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Extreme Accountability—How to Get Executives to “Own It”

by | Culture



I believe most people have a little bit of a fear that they won’t be successful.


In this episode, I’m going to show you a powerful way for you to get your executives to understand that they own all the results for the entire organization—not just their silo—and what to do with that knowledge.


If you’re the kind of leader who:


  • Feels like you’re still the one who is “nagging” your team to hit deadlines and outcomes, or if you’re tired of being the “bad cop,” then you’re going to love this because I’m going to show you how to get your team to hold themselves accountable. And YOU get to be the “good cop”—which is the job you should have.
  • Feels that your team is full of A-players and you can count on them to deliver, but they still don’t say something when someone is behind or struggling, leaving that to you, you‘ll want to watch this with your executive team so they can come to a consensus about their roles.
  • Has a magical team, and the accountability is flawless—nobody lets ANYBODY off the hook, AND they know how to do it in a way that furthers the relationship instead of diminishing it, you’re going to discover how to make things even better.


…You’re going to love this!


There are three common challenges when you introduce extreme accountability to your executive team.


  • First, if you’ve been together a while and have become friends, you may be lacking some healthy dissidence. You want people challenging and pushing each other to think more clearly and execute more flawlessly.
  • Second, people play a little game called, “I won’t call you out, and I expect the same from you. Leave me alone when I miss a deadline or outcome.” Yes, it’s WILDLY dysfunctional, but it does exist in many executive teams.
  • And third, some people become deflated when they are losing at work. Out of “compassion,” the others back off.


Unfortunately, that “act of kindness” actually ends up costing that person their job more often than not, so it’s not very kind at all, is it?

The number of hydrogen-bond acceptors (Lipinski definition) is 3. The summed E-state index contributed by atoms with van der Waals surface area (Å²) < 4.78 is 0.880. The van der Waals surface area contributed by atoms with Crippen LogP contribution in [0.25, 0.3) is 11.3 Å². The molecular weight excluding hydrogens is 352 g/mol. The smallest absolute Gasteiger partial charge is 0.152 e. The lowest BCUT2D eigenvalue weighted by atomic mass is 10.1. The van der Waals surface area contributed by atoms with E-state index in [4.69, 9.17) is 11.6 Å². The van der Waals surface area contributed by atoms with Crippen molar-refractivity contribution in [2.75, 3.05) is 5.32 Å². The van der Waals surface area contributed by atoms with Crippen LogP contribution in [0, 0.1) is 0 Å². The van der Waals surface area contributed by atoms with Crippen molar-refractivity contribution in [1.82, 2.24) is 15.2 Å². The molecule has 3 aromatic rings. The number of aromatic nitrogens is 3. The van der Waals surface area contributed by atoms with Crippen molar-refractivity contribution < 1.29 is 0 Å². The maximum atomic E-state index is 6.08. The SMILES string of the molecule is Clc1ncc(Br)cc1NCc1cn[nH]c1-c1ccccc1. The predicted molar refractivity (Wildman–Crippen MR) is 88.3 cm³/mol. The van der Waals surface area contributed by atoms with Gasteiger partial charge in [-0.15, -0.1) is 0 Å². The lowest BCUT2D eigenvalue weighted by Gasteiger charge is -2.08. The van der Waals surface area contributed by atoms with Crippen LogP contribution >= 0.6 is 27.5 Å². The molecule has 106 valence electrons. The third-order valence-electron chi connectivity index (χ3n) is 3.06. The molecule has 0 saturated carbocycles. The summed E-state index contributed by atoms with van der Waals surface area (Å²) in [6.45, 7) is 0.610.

In talking to thousands of bank CEOs over the last 20+ years, I hear these three over and over again.

So how do we deal with it?


Here are three steps that will clean up the worst of the dysfunctional team behaviors.


Step 1

Create the “Rules of Engagement” for the executive team.

Unlike so many rah-rah, happy-happy, “team-building” exercises that are like Chinese food—you’re hungry an hour later—you need to go into the eye of the needle and create an understanding of the behaviors that are expected of your executives. Then, delineate the behaviors that won’t cut it anymore.

From “meetings outside of meetings” where people don’t say what they think in the meeting but then stir the pot afterward…

To not speaking up…

To pretending not to know…

You want to be clear about the behaviors you don’t ever want to see around that executive team table. Let everyone understand what gets you voted off the island.

Step 2

Create “Healthy” Dissidence. Executive learning doesn’t just happen “between the ears.” Sure, book/classroom learning is great, but executive-level decision-making capabilities only come from making executive decisions and practicing candor with their peers.

As a result, executives go silent and “endure.” You want to make sure your team gets educated on how to bring healthy dissidence and extreme commitment to outcomes.

Step 3

Complete responsibility for the results of the entire bank. Unlike many executive development programs where they teach you to “run your division,” healthy and sustainable organizations have a different distinction. If you’re on the executive team, you’re responsible for EVERYTHING. That doesn’t mean you get in and do everything—you run your division first.

It means that if something isn’t working in some other division, you say something, you offer solutions, and you make sure everyone knows this can’t continue. You DON’T wait for the CEO to have to do that, or you have just proven you’re “management” material instead of “executive” material.


Again, first, make it absolutely clear which behaviors you expect and what you won’t tolerate from your team. Then, demonstrate and teach healthy dissidence. If they care enough about the organization, they should push up against each other often. Finally, enroll your team in the idea that each one is responsible for EVERYTHING, and if there is any part of the organization that isn’t working, it’s their fault too. They need to rise to the occasion.

By getting your executive team to hold each other accountable to deadlines and outcomes, you know you can sleep at night because the strategic plan WILL be met or exceeded. It’s an insurance policy that means your bank gets to stay in business.

Make sure you tune in next time where I’ll show you how to deal with any shortcomings in the emotional intelligence of your team on average so that you can raise your chance of success and do it with more ease.

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